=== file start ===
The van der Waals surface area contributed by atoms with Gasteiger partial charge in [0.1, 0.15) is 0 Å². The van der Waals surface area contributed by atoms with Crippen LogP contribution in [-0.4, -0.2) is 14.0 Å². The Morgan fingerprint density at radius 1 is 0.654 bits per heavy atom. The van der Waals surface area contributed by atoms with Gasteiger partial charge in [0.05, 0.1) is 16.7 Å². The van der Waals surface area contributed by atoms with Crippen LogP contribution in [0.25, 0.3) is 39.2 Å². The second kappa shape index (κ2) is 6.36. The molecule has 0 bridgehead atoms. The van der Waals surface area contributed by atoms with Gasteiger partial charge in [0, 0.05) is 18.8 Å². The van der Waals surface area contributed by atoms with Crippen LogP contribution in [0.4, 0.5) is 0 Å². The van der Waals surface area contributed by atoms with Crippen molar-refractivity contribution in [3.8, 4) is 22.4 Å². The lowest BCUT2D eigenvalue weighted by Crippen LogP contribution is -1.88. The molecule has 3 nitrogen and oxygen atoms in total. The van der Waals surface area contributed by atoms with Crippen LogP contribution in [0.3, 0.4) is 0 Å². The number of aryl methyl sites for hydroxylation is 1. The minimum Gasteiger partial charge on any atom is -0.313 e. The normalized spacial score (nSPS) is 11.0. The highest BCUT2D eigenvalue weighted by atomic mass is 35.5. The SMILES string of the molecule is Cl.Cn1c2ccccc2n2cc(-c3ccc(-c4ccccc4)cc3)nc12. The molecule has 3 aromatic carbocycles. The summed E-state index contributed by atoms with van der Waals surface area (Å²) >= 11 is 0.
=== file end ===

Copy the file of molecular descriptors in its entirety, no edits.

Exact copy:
The van der Waals surface area contributed by atoms with Gasteiger partial charge in [0.1, 0.15) is 0 Å². The van der Waals surface area contributed by atoms with Crippen LogP contribution in [-0.4, -0.2) is 14.0 Å². The Morgan fingerprint density at radius 1 is 0.654 bits per heavy atom. The van der Waals surface area contributed by atoms with Gasteiger partial charge in [0.05, 0.1) is 16.7 Å². The van der Waals surface area contributed by atoms with Crippen LogP contribution in [0.25, 0.3) is 39.2 Å². The second kappa shape index (κ2) is 6.36. The molecule has 0 bridgehead atoms. The van der Waals surface area contributed by atoms with Gasteiger partial charge in [0, 0.05) is 18.8 Å². The van der Waals surface area contributed by atoms with Crippen LogP contribution in [0.4, 0.5) is 0 Å². The van der Waals surface area contributed by atoms with Crippen molar-refractivity contribution in [3.8, 4) is 22.4 Å². The lowest BCUT2D eigenvalue weighted by Crippen LogP contribution is -1.88. The molecule has 3 nitrogen and oxygen atoms in total. The van der Waals surface area contributed by atoms with Crippen LogP contribution in [0.3, 0.4) is 0 Å². The number of aryl methyl sites for hydroxylation is 1. The minimum Gasteiger partial charge on any atom is -0.313 e. The normalized spacial score (nSPS) is 11.0. The highest BCUT2D eigenvalue weighted by atomic mass is 35.5. The SMILES string of the molecule is Cl.Cn1c2ccccc2n2cc(-c3ccc(-c4ccccc4)cc3)nc12. The molecule has 3 aromatic carbocycles. The summed E-state index contributed by atoms with van der Waals surface area (Å²) >= 11 is 0.